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#4 Record - You Am I


Label:Rooart Records
Released:1998
Highlights:Junk
Billy
Heavy Heart
Guys, Girls and Guitars
...And Vandalism

Rating: 10/10


Produced with the help of famed producer George Drakoulias in Los Angeles, You Am Iís imaginatively titled fourth album is their tightest and most realised yet. Full of perfect pop, Stones swagger and heartbreaking ballads, You Am Iís #4 Record should not only consolidate their claim as the best Australian band of the last decade but should also be their ticket to international recognition.

The opening track Junk, with its mean guitar and slick horn section, is reminiscent of the Saints classic Know Your Product and is probably the most ferocious track ever recorded by the band. On the other hand, What I Donít Know About You is made for radio airplay and is one of the sweetest pop songs ever written by Tim Rogers. Then thereís Billy, with its distorted vocals, feedback intro and garage rock guitars, which send the message that You Am I still know how to rock (L.A.M.F).

However, unlike many other records, You Am Iís #4 Record actually improves as you move onto the other side. Come Home Wití Me is an almost soulful number that is impressive in both its scope and execution, perfectly complemented by The Memphis Horns and a stunning piano break by Benmont Tench. Heavy Heart is another heartbreaking Rogers lament, perhaps his best yet with some brilliant lyrics. I can particularly relate to lines like;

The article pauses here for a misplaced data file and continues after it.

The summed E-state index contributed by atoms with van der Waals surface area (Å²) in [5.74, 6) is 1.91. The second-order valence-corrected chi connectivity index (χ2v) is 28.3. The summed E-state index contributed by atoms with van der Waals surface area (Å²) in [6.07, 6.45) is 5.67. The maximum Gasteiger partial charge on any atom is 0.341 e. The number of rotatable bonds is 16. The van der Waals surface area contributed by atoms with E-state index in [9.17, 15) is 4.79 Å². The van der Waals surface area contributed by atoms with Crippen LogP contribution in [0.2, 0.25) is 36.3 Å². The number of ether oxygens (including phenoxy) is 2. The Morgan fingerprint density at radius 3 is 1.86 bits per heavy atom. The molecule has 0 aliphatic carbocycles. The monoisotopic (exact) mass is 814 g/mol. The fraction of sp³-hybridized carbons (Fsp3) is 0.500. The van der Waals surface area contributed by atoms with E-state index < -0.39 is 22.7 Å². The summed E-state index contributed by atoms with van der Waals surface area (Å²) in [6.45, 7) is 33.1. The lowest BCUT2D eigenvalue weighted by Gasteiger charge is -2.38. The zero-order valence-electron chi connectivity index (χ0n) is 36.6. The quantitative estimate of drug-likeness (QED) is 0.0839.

Been watching so much TV, Iím thinner than I should be
Iím like a waterlogged ball that no one wants to kick Ďround anymore
An all-day morning hairdo that no comb can get thru...


Although Rumble is not as hard hitting as it could have been, it nevertheless is a great song with a great singalong chorus of R-A-D-I-O, courtesy of the Muffs Kim Stattuck, that youíll be singing along with in time. The same goes for Guys, Girls, Guitars, another brilliant Rogers pop song that contains an unexpectedly loud guitar solo that really makes the song come alive. Plans shows that You Am I are nothing but a great rock and roll band while the closing song ...And Vandalism is perhaps the low key highlight of the album with its acoustic guitar, organ and plaintive singing.

Like ever other You Am I album, You Am Iís #4 Record has its own personality. Its rough and ready approach and drunk demeanour is in stark contrast to the happy beat pop of Hourly Daily. However, You Am I have never sounded so together and Tim Rogers singing is the best it has ever been. You Am I have come up with the goods yet again.


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